Battle of Moore's Creek Bridge

decisively defeateddefeated at Moore's Creek Bridge
Revolutionary militia and Continental units mobilized to prevent the junction, blockading several routes until the poorly armed Loyalists were forced to confront them at Moore's Creek Bridge, about 18 mi north of Wilmington. In a brief early-morning engagement, a charge across the bridge by sword-wielding Loyalist Scotsmen was met by a barrage of musket fire. One Loyalist leader was killed, another captured, and the whole force was scattered. In the following days, many Loyalists were arrested, putting a damper on further recruiting efforts.

Snow Campaign

driven out of the colonymajor Patriot expedition
Loyalist recruiting had been more successful: Williamson had learned that Captain Patrick Cuningham and Major Joseph Robinson were leading a large Loyalist force (estimated to number about 1,900) toward Ninety Six. In a war council that day, the Patriot leaders decided against marching out to face the Loyalists. The Loyalists arrived the next day, and surrounded the Patriot camp. The leaders of the two factions were in the midst of negotiating an end to the standoff when two Patriot militiamen were seized by Loyalists outside the stockade. This set off a gunfight that lasted for about two hours, with modest casualties on both sides.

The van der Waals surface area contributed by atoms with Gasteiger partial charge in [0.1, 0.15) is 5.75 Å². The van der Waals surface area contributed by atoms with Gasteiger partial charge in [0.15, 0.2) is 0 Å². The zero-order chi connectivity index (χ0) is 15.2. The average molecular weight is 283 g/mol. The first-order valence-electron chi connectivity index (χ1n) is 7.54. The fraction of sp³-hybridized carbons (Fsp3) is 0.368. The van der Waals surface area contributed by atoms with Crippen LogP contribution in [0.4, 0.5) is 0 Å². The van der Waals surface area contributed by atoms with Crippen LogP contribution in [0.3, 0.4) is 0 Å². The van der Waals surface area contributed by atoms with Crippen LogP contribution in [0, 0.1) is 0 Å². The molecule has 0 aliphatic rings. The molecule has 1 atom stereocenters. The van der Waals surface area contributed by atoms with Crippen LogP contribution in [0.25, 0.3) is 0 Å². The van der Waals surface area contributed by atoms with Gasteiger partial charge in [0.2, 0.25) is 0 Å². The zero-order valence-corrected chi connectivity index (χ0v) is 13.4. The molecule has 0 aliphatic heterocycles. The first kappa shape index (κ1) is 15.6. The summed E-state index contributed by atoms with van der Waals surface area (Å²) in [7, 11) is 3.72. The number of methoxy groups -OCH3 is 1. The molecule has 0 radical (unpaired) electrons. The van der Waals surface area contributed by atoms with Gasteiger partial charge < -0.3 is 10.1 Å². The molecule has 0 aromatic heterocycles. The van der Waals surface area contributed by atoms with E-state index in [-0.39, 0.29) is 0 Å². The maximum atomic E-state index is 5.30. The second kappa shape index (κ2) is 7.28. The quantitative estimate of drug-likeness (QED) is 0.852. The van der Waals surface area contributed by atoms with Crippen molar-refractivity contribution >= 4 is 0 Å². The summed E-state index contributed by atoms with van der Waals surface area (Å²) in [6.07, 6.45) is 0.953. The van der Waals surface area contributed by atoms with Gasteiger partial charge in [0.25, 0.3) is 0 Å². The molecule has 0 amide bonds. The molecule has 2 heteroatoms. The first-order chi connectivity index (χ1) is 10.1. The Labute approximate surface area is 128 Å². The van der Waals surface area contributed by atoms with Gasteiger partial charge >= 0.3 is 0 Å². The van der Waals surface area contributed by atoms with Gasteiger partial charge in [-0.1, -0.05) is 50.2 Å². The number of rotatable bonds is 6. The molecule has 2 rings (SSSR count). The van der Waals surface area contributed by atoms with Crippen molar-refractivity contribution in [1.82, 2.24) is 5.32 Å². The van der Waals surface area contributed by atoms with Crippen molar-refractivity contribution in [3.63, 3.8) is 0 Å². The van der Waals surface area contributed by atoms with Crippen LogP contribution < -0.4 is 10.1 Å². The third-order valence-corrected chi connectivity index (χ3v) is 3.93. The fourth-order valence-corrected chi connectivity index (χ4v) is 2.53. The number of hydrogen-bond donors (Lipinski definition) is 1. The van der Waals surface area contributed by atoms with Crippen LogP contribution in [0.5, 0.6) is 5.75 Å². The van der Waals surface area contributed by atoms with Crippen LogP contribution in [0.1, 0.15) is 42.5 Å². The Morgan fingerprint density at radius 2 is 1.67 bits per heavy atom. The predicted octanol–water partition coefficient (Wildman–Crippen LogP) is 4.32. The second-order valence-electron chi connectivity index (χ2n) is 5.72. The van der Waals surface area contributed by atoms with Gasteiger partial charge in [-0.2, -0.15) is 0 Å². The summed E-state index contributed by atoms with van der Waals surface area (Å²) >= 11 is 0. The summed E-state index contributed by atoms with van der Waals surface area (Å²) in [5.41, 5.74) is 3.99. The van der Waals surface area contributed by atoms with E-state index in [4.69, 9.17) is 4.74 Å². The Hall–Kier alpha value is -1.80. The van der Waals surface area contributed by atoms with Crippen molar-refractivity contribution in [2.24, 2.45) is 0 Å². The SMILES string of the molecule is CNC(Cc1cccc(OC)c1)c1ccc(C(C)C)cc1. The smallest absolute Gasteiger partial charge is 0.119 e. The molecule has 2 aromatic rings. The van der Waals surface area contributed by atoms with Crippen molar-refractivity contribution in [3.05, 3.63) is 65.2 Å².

German Americans

GermanGerman immigrantsGerman-American
Despite this, many of the German settlers were loyalists during the Revolution, possibly because they feared their royal land grants would be taken away by a new republican government, or because of loyalty to a British German monarchy who had provided the opportunity to live in a liberal society. The Germans, comprising Lutherans, Reformed, Mennonites, Amish, and other sects, developed a rich religious life with a strong musical culture. Collectively, they came to be known as the Pennsylvania Dutch (from Deutsch).

Long Island

Long Island, New YorkLong Island, NYL. I.